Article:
Texas vs. Virginia: A Tale of Two Sonograms

There's only so much crowing a Texan can take before wondering why everyone was up in arms over Virginia debating a law that Texas had already set into place. And I wasn't alone. Former Texas Observer journalist Abbey Rapoport asked this morning over at The Prospect "Where Was the Outrage Over Texas's Sonogram Law." The Texas Tribune's Emily Ramshaw also remarked at the different reactions to the law, bolstered by a Saturday Night Live skit and Virginia's battleground status.
It got me wondering if everyone just slept through the last session, so I turned to the internet in an effort to rationalize some of this with data. Below is a chart showing Google search insight over the last year. You can see that the red line, searches for "Texas sonogram," peaks somewhat during the legislative session and again when the bill was being debated in court. But the search trends and interest in the Texas Transvaginal Corridor were nowhere near as drastic as they are for Virginia's.

I decided to narrow down my focus to Texas to see what our best and brightest were really interested in during the last few months. So I threw in some other search terms that I thought might be more reflective of the general interests of everyday Texans.
Well, that was a bad idea.

If this is starting to depress you, take heart: only one in three Texans have access to and use the internet, according to a 2010 Census report. But actually, that's not very comforting either because it very well may be one of the reasons there was a considerable lack of hoo-rah surrounding the Texas Republican majority poking around in women's hoo-hahs.

We're the third lowest state in the nation in the number of individuals using the internet, beating out only Mississippi and West Virginia. Whereas nearly seventy five percent of Virginians have access to and use the internet, which is right around the national average, we're about ten points behind. There's a definite virality behind our political process these days and if more than half of all concerned citizens are not able to be a part of the process, then it's no wonder word isn't making it outside of the violet echochamber of Austin.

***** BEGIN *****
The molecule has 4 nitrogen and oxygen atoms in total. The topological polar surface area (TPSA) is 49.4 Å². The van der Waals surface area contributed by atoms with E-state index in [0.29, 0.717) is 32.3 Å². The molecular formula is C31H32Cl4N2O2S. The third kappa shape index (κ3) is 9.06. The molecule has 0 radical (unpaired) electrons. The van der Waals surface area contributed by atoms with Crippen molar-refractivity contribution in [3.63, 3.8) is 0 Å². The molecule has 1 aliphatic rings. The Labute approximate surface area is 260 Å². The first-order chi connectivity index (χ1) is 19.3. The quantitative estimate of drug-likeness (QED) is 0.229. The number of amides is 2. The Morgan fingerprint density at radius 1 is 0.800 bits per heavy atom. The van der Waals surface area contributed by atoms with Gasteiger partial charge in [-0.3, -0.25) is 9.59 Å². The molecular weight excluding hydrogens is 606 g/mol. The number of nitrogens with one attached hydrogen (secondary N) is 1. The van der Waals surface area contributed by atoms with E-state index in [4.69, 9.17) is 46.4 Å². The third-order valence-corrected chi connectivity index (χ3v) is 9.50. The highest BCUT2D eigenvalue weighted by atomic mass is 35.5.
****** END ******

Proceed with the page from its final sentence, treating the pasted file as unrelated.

3 Response to "Texas vs. Virginia: A Tale of Two Sonograms"

  • Glynn Wilcox Says:

    Varginia women count but not Texas women?

  • downfromtheledge Says:

    Those numbers have to be linked to poverty...although even seemingly "destitute" Americans have an iphone or the like. But there's poor, and then there's POOR.

    IDK. Could have to do with the proximity to DC as well, more in the heart of political culture?

    I would ask how in the world we allow this to happen, but I'd only have to look in the mirror to find useless outrage. It doesn't matter how you feel about the issues if you don't DO anything about it, you know? And most of it's not knowing WHAT to do.

  • Vik Verma Says:

    One thing is that Texas has a very Republican legislature and a Republican Governor. In general, I just didn't hear the outcry at the same level. Then again, I live in East Texas.

    Virginia is far more up for grabs politically at this point and Northern Virginia is part of the DC market. That also gives it more visibility.

    Besides, Texas is supposed be like another country. Maybe those outside of Texas also have that view.